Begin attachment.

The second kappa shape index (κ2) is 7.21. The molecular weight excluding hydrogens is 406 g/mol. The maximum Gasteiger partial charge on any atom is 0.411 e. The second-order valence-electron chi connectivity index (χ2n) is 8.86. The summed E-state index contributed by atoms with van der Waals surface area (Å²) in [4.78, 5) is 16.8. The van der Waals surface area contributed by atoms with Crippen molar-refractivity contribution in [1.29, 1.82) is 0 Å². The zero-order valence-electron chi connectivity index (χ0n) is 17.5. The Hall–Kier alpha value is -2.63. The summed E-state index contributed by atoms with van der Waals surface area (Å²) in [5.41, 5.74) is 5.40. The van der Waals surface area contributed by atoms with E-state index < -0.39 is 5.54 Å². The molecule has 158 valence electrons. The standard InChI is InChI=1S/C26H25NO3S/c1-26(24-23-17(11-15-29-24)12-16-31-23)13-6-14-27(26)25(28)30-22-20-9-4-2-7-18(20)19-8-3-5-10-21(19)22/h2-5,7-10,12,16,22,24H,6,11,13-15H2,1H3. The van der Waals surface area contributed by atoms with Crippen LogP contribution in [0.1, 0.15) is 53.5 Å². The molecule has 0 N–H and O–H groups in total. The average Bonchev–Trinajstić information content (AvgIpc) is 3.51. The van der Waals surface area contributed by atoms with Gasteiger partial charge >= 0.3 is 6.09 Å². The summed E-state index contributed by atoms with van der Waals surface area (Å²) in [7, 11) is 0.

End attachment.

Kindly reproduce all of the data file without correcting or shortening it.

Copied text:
The second kappa shape index (κ2) is 7.21. The molecular weight excluding hydrogens is 406 g/mol. The maximum Gasteiger partial charge on any atom is 0.411 e. The second-order valence-electron chi connectivity index (χ2n) is 8.86. The summed E-state index contributed by atoms with van der Waals surface area (Å²) in [4.78, 5) is 16.8. The van der Waals surface area contributed by atoms with Crippen molar-refractivity contribution in [1.29, 1.82) is 0 Å². The zero-order valence-electron chi connectivity index (χ0n) is 17.5. The Hall–Kier alpha value is -2.63. The summed E-state index contributed by atoms with van der Waals surface area (Å²) in [5.41, 5.74) is 5.40. The van der Waals surface area contributed by atoms with E-state index < -0.39 is 5.54 Å². The molecule has 158 valence electrons. The standard InChI is InChI=1S/C26H25NO3S/c1-26(24-23-17(11-15-29-24)12-16-31-23)13-6-14-27(26)25(28)30-22-20-9-4-2-7-18(20)19-8-3-5-10-21(19)22/h2-5,7-10,12,16,22,24H,6,11,13-15H2,1H3. The van der Waals surface area contributed by atoms with Crippen LogP contribution in [0.1, 0.15) is 53.5 Å². The molecule has 0 N–H and O–H groups in total. The average Bonchev–Trinajstić information content (AvgIpc) is 3.51. The van der Waals surface area contributed by atoms with Gasteiger partial charge >= 0.3 is 6.09 Å². The summed E-state index contributed by atoms with van der Waals surface area (Å²) in [7, 11) is 0.